View Postjon.kiparsky, on 02 August 2014 - 04:12 PM, said:

A good communicator fails in different ways until they get their point across.

I like how you put that.
[/quote]

Credit where due, the idea is stolen from Beckett. Probably the single most important quote I've ever seen, from "Worstward Ho":
"Ever ventured. Ever failed. No matter. Try again. Fail again. Fail better."

Quote

View Postjon.kiparsky, on 02 August 2014 - 04:12 PM, said:

But if you're talking to an employee and they feel that you're threatening or disrespecting them,


Sometimes, with some people, it doesn't matter what you say or do there is no way to approach someone in a way where anything short of "OMG You're the second coming of Christ: How did we ever survive without you?" is taken any way other than disrespecting them. We've seen them here. How many times have we all answered posts where someone asked for a critique of their code, then when it wasn't praise and unicorns they responded with spite and venom?



That's true, there are some times when the communication fails because the other party simply isn't receiving. This is why I allow for the possibility that we give up. But if we don't try a few different approaches before we give up, I think we short-change ourselves. Again, it's important to remember that I'm trying to communicate with this person for a reason, and that reason matters to me. Failure is an option, but it's not a preferred option. It comes at a cost. By recognizing that the other's failure to get my point might be my fault, I reduce the chance that I'll have to pay that cost - whether it's just wasted time on a programming forum, or it's a few failed iterations on a project, or it's having to go back to a new hiring cycle, or whatever it might be.
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#20 macosxnerd101   User is offline

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Re: How to deal with a failed programming test?

Posted 02 August 2014 - 04:43 PM

kutuup- If this is a mental health issue, you need to get some help to start. You also need to practice with timed exercises. Even if there isn't a Codility challenge, there are usually technical questions you have to answer on the spot. So practice, but practice with some friends. As others have said, the problem of the deadline isn't going to go away after the interview.

Have you looked at potential internships? Those are generally a good way to get your foot in the door, and companies realize these are learning experiences.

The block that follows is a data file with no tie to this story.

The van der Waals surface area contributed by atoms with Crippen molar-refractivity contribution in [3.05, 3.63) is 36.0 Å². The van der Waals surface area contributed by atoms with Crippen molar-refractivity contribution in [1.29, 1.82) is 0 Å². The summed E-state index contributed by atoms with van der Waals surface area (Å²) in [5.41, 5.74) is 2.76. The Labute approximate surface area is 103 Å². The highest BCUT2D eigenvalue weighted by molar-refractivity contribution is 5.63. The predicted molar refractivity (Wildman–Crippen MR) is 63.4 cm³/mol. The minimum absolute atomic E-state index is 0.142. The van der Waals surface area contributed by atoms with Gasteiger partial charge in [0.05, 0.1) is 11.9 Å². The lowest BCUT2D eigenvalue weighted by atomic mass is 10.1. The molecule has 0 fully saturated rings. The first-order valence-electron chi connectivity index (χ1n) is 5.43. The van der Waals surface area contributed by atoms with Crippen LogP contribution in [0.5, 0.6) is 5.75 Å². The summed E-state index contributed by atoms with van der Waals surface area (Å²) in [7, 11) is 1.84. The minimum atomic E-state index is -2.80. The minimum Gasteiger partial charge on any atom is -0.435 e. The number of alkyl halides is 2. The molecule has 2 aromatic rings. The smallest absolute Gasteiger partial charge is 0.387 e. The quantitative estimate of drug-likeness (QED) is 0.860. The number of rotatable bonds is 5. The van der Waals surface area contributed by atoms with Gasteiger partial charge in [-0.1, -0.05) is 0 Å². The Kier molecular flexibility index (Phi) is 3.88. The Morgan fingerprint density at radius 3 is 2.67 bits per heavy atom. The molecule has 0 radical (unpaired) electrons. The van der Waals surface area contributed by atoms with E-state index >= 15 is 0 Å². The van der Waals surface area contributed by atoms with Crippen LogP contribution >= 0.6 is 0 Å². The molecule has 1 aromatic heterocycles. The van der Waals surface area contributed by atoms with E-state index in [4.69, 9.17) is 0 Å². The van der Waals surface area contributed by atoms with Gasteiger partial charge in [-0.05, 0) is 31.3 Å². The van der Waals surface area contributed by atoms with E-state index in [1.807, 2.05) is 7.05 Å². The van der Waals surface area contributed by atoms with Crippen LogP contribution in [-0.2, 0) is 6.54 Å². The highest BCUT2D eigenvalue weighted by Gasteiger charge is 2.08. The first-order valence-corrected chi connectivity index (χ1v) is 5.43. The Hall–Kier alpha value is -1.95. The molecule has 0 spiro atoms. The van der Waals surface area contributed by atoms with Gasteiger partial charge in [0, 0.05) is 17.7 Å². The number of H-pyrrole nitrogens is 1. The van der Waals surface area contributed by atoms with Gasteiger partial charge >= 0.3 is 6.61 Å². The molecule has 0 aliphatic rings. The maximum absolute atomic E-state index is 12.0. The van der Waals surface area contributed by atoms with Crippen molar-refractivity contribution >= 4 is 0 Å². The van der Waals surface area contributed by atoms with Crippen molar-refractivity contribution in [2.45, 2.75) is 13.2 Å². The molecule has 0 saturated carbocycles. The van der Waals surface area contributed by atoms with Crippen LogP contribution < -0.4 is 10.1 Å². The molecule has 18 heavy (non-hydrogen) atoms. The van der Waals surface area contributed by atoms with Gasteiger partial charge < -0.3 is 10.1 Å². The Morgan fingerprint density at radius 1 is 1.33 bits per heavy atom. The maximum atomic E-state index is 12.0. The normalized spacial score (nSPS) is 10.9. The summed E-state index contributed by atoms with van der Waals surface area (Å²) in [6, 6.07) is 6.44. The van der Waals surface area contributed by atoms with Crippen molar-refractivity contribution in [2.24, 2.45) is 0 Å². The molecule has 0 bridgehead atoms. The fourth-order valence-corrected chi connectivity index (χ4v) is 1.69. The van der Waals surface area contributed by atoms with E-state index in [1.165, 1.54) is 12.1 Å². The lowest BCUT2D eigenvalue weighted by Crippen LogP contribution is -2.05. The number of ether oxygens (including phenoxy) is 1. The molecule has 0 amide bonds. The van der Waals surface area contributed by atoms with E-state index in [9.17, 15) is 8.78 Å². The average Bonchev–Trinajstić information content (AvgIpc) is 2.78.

Do you have a portfolio? Show folks what you can accomplish. That's a good start.


Quote

This is something I spent three years studying and have done for four years since graduating despite being unable to find employment doing it, yet that result says to me that I suck at it, the one thing that's supposed to be my "thing". It made me feel like a stupid, useless sack of crap. I know it was a fair assessment of how I performed in that test, but that just made it worse somehow, like it was proof that I'm a failure.

School projects are tiny compared to real-world projects. Certainly a quadratic vs. cubic time solution isn't a huge deal; but if you're writing a solution with complexity O(2n) when a quadratic time solution will suffice, then there is a problem.

You may also want to consider other areas of focus. Having some familiarity with software engineering and the process might be helpful for other positions, like a business analyst. You can talk technical with the developers, and try and glean requirements from the clients. You'd be the technical go-between. So there is less stress of being "on the clock" in terms of writing a function. Though in all fairness, any job will have deadlines. This includes flipping burgers at McDonalds.



Also, folks- let's get back on-topic rather than discussing the (de)merits of various methods of communication!
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#21 kutuup   User is offline

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Re: How to deal with a failed programming test?

Posted 02 August 2014 - 05:55 PM

I wouldn't consider it a purely mental health issue, I take medication for my mental health issues and have made good progress with a consultant psychiatrist over time, it's not a disabling condition any more, just a slight hindrance. I may have worded it poorly, what I wanted to get across is that my underlying mental health issues mean that I may not have as thick a skin as many people. I think that considering other options in a related field is a very good suggestion. I think I want to keep trying to work at improving my coding and speed for now, but if it continues to not work out, I will definitely consider that option.

I think an internship might be worth looking at, and I'd definitely consider one, unfortunately due to life circumstances I would be unable to work an unpaid internship but I would love the opportunity to work shadowing someone who has some experience and learn from them. Hell, I'd work a job just making them coffee if it meant I could sit and pick their brain to get some tips and learn more.